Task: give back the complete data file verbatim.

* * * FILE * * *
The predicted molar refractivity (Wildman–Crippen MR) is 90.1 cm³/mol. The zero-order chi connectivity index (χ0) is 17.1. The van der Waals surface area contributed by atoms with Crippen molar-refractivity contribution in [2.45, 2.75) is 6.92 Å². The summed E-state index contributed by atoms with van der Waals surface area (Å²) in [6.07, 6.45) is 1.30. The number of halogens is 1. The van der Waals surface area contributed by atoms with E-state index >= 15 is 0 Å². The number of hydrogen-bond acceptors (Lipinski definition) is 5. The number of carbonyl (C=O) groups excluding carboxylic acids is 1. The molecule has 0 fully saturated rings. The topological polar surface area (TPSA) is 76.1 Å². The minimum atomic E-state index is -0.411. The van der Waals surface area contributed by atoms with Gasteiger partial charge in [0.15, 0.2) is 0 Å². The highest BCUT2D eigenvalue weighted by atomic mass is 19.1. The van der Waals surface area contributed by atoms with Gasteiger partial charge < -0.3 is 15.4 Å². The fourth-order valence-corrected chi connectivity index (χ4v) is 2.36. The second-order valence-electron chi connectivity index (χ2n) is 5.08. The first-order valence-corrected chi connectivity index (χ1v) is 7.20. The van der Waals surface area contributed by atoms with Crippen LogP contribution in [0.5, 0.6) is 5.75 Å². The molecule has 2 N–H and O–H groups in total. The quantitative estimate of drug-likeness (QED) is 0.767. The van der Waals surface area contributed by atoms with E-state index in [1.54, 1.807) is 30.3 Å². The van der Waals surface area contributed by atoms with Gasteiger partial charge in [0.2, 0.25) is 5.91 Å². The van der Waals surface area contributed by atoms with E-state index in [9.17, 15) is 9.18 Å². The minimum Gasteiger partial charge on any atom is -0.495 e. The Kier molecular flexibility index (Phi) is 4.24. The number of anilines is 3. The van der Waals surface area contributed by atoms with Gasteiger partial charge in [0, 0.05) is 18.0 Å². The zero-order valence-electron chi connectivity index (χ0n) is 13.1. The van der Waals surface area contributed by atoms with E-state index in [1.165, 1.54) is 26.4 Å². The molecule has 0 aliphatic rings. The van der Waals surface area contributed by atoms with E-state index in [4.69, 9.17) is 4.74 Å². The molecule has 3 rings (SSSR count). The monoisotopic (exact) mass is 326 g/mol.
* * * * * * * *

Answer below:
The predicted molar refractivity (Wildman–Crippen MR) is 90.1 cm³/mol. The zero-order chi connectivity index (χ0) is 17.1. The van der Waals surface area contributed by atoms with Crippen molar-refractivity contribution in [2.45, 2.75) is 6.92 Å². The summed E-state index contributed by atoms with van der Waals surface area (Å²) in [6.07, 6.45) is 1.30. The number of halogens is 1. The van der Waals surface area contributed by atoms with E-state index >= 15 is 0 Å². The number of hydrogen-bond acceptors (Lipinski definition) is 5. The number of carbonyl (C=O) groups excluding carboxylic acids is 1. The molecule has 0 fully saturated rings. The topological polar surface area (TPSA) is 76.1 Å². The minimum atomic E-state index is -0.411. The van der Waals surface area contributed by atoms with Gasteiger partial charge in [0.15, 0.2) is 0 Å². The highest BCUT2D eigenvalue weighted by atomic mass is 19.1. The van der Waals surface area contributed by atoms with Gasteiger partial charge < -0.3 is 15.4 Å². The fourth-order valence-corrected chi connectivity index (χ4v) is 2.36. The second-order valence-electron chi connectivity index (χ2n) is 5.08. The first-order valence-corrected chi connectivity index (χ1v) is 7.20. The van der Waals surface area contributed by atoms with Crippen LogP contribution in [0.5, 0.6) is 5.75 Å². The molecule has 2 N–H and O–H groups in total. The quantitative estimate of drug-likeness (QED) is 0.767. The van der Waals surface area contributed by atoms with E-state index in [1.54, 1.807) is 30.3 Å². The van der Waals surface area contributed by atoms with Gasteiger partial charge in [0.2, 0.25) is 5.91 Å². The van der Waals surface area contributed by atoms with E-state index in [9.17, 15) is 9.18 Å². The minimum Gasteiger partial charge on any atom is -0.495 e. The Kier molecular flexibility index (Phi) is 4.24. The number of anilines is 3. The van der Waals surface area contributed by atoms with Gasteiger partial charge in [0, 0.05) is 18.0 Å². The zero-order valence-electron chi connectivity index (χ0n) is 13.1. The van der Waals surface area contributed by atoms with E-state index in [1.165, 1.54) is 26.4 Å². The molecule has 0 aliphatic rings. The van der Waals surface area contributed by atoms with E-state index in [4.69, 9.17) is 4.74 Å². The molecule has 3 rings (SSSR count). The monoisotopic (exact) mass is 326 g/mol.